There have been a lot of rumors and leaks recently around the immanent launch of the new Windows 8 operating system, which is seen as Microsoft’s chance to shake off it’s image of clunky operating systems, with awkward menus and a basic design. This image was perfected in the 90’s with Windows 98, but is starting to now lose some serious ground in the face of growing tablet markets and increasingly more adaptable software. But will Windows 8 change the fortunes of the corporate giant?
While we might consider Apple to be the top of the world, and while it is dominating both smartphones, tablets and music markets; it’s growing share in desktops still pales in comparison to the world run by Windows. The company is still the biggest software distributer and is the staple OS for companies and corporations outside of the techy, designer environment. However, over the years Windows has moved from being seen as the OS of choice, to the cheapest and staple choice compared to operating systems like OS X, Android and Chrome (which, while not yet released is to be licensed to various manufacturers) and to a lesser extent; Linux, if not somewhat stale.
The image of the user-friendly, and universally accessible operating system has been transplanted with an image of stale corporatism. Lacking innovation, which is being once again pioneered by other companies. Even the tablet market, which before the iPad was strictly Microsoft territory with a few manufacturers, occasionally making dull, Windows based tablets, has now been almost completely surrendered by the company. The assumption that the market would remain dormant, with no attempt to inject any innovation by Microsoft led to Steve Jobs seizing the chance to create a revolution that Windows has gotten no returns in.
Companies like Apple and Google have been working hard to introduce their more versatile and lightweight operating systems to the masses, with varying success. While many people still run XP, Vista is largely seen as a flop and Windows 7 has gotten some praise, but simply manages to revamp an old system, which more and more appears a step out of time. The company’s growing concern with this innovation-block could be clearly seen a this year’s CES conference, where Steve Ballmer presented a new range of tablets to an unimpressed audience, and left after an awkward and frustrated presentation.
What Microsoft also lacks, potentially, is the flair for the dramatic, which Apple has perfected and Google has created for itself. Both companies are able to make products; events and each machine or product a life of its own, with a unique identity and niche to fill. Windows on the other hand is satisfied to aim for the masses and ship anything, leaving design to the manufacturers. There has never been a buzz surrounding Microsoft product launches, and while the Internet does acknowledge these, there is no months of build up as with Apple, or hive of activity as with Google.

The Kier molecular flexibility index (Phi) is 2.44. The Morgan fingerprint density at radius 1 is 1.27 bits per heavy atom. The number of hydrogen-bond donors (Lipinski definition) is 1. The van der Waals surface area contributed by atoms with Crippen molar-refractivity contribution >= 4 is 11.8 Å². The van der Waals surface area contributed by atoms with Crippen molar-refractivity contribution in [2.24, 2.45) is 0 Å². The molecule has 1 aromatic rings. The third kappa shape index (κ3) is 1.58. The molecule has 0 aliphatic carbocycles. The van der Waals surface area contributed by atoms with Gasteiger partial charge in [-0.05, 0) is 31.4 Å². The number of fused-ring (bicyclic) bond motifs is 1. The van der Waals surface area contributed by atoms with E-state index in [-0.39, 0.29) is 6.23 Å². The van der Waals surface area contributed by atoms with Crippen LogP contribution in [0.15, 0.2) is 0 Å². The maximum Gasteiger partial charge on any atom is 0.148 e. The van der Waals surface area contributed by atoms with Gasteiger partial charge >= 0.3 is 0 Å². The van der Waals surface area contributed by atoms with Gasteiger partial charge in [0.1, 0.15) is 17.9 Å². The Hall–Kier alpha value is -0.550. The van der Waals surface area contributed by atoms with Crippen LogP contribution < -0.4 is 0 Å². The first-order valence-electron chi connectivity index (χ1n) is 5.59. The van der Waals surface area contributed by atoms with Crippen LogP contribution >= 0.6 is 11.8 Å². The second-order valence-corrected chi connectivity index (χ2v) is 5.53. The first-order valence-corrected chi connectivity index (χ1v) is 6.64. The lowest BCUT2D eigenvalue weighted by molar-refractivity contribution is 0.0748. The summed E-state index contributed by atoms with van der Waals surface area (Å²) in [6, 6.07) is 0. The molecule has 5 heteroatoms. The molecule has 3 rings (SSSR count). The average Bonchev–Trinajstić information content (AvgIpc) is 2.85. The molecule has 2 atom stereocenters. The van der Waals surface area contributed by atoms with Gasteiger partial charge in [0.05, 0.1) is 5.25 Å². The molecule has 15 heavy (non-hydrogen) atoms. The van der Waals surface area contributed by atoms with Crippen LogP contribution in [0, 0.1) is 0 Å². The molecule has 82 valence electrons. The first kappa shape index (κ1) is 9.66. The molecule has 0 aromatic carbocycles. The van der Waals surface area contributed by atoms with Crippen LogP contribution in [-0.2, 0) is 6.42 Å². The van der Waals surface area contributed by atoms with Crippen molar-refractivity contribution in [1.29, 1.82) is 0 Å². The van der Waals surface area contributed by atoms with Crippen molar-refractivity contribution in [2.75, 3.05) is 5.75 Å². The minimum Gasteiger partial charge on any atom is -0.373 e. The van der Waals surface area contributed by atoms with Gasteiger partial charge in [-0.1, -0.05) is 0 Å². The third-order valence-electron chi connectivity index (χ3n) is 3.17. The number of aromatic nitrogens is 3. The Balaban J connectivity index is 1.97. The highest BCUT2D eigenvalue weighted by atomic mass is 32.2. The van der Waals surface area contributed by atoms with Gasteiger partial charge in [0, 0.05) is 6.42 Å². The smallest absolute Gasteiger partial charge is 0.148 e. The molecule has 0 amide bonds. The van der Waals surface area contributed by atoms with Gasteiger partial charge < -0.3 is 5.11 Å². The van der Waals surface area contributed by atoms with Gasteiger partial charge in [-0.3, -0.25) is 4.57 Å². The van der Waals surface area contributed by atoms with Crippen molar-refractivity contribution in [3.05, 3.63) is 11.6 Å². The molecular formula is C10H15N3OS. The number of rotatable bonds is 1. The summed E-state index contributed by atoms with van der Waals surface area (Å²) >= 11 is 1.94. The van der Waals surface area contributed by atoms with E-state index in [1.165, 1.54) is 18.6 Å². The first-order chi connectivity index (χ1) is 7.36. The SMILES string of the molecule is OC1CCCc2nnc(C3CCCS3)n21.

It’s not only the operating system or lack of flair, which are the problem; the company’s image doesn’t help either. Apple is largely seen as the high-end designer chic machine, used by cool kids and creative types, and Google still has an image of a spritely young upstart who is tackling the wider world. While Microsoft is seen as a corporate giant, satisfied with machines, which work, giving little attention to the creative flair or fun and instead building on the same operating structure, which has seen them to this point. Seeing machines as tools, bought for a purpose, rather than something which people want to own, to fit in as part of their lifestyle.
However, it must also be noted that Microsoft has huge success with the X-Box and many of its products. It has begun to understand the gaming market, slowly edging Sony out of the picture by creating powerful multimedia stations, featuring TV, movies, Kinect, and lots of other features, but which also play games with powerful graphics rather than gamer specific, expensive devices with little flexibility. The company also understands the corporate market, creating operating systems, which are cheap, running on machines, which manufacturers can place at different price points. Compared to Apple who design and manufacture high-end machines and Google who rely on their own services on the cloud, both of which give the corporate world some hesitation.
Windows Phone 7 is a step in the right direction, a creative and clever platform; it has seen a small but growing share in the smartphone market. Helped along by a more selective choice of manufacturers, most famously Nokia and HTC have created feature rich, robust handsets, which match many Android and Symbian models. With Windows 8 rumored to be based on the WP7 style of usability and function, Microsoft could be turning a corner. But could Windows 8 take back some of the attention from Apple? Unlikely. Apple has two things that Microsoft don’t; full control over their machine design and distribution and an identity etched not only in popular culture, but also near cult status with details being the key.
Microsoft still remains the world’s biggest player, but as with all great empires, it has become lazy and lacking creativity. A situation Apple, nor Google has never had to face, yet.